In The Great Angel. A Study of Israel's Second God (London: SPCK, 1992) she tested the hypothesis that when the early Christians read the Old Testament as an account of the pre-incarnate Christ, they were reading in a traditional way and were not innovators. She proposed that pre-Christian Judaism was not monotheistic in the generally accepted sense of that word. From a comparison of ancient versions of the OT she proposed that Israel had known a High God and a second, national God, known as the Son of God Most High. Since crucial textual variants arose relatively late, as can be seen from the Qumran evidence, the second God remained a living issue during the second temple period. The hypothesis was tested in Philo, early rabbininc texts (building on the work of A Segal Two Powers in Heaven Leiden: Brill, 1978, but reaching very different conclusions), in Gnostic texts and, with unexpected success, in the Christian writings of the first three centuries. Finally she tested the hypothesis in the New Testament where the results convinced her that this was the key to understanding Christian origins. She concluded that when the Christians declared "Jesus is the Lord" they were affirming that Jesus was the final manifestation of Yahweh, the national God of Israel in the Old Testament. Thus the origins of Trinitarian belief are pre-Christian, and the heir to temple tradition is Christianity. The sensitive nature of these results made further study imperative, but nothing she has discovered since has in any way altered these conclusions. The Lord of the Old Testament as the Lord of the New Testament was fundamental to all her subsequent work. This book caught the attention of Mormon scholars [Latter-day Saints] who now take a great interest in Margaret Barker's work.I think you'll also see some strong LDS themes in her 2003 book, The Great High Priest. Interesting!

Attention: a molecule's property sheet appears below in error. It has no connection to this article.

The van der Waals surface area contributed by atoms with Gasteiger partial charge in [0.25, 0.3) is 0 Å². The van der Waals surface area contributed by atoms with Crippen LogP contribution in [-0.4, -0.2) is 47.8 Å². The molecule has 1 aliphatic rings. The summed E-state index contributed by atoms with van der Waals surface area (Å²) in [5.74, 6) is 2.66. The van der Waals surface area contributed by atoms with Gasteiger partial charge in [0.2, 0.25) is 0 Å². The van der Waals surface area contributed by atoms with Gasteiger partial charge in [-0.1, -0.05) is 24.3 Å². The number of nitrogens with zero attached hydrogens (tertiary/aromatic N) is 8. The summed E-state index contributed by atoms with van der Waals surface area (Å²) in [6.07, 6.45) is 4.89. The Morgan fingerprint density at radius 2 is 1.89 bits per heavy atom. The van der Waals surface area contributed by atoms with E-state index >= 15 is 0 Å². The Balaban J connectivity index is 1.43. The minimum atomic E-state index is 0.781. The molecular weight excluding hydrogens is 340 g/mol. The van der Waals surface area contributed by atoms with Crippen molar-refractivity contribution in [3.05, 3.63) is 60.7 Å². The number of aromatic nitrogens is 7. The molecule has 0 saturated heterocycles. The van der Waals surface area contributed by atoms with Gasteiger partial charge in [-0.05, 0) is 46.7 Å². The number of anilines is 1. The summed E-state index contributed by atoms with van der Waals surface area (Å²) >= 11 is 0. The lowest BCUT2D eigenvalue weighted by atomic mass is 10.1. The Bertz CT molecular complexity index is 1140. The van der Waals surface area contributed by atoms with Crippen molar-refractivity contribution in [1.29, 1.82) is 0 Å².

A valuable LDS resource dealing with some of Barker's ideas is Kevin Christensen's work, Paradigms Regained: A Survey of Margaret Barker's Scholarship and Its Significance for Mormon Studies, FARMS Occasional Papers (Provo: FARMS, 2001).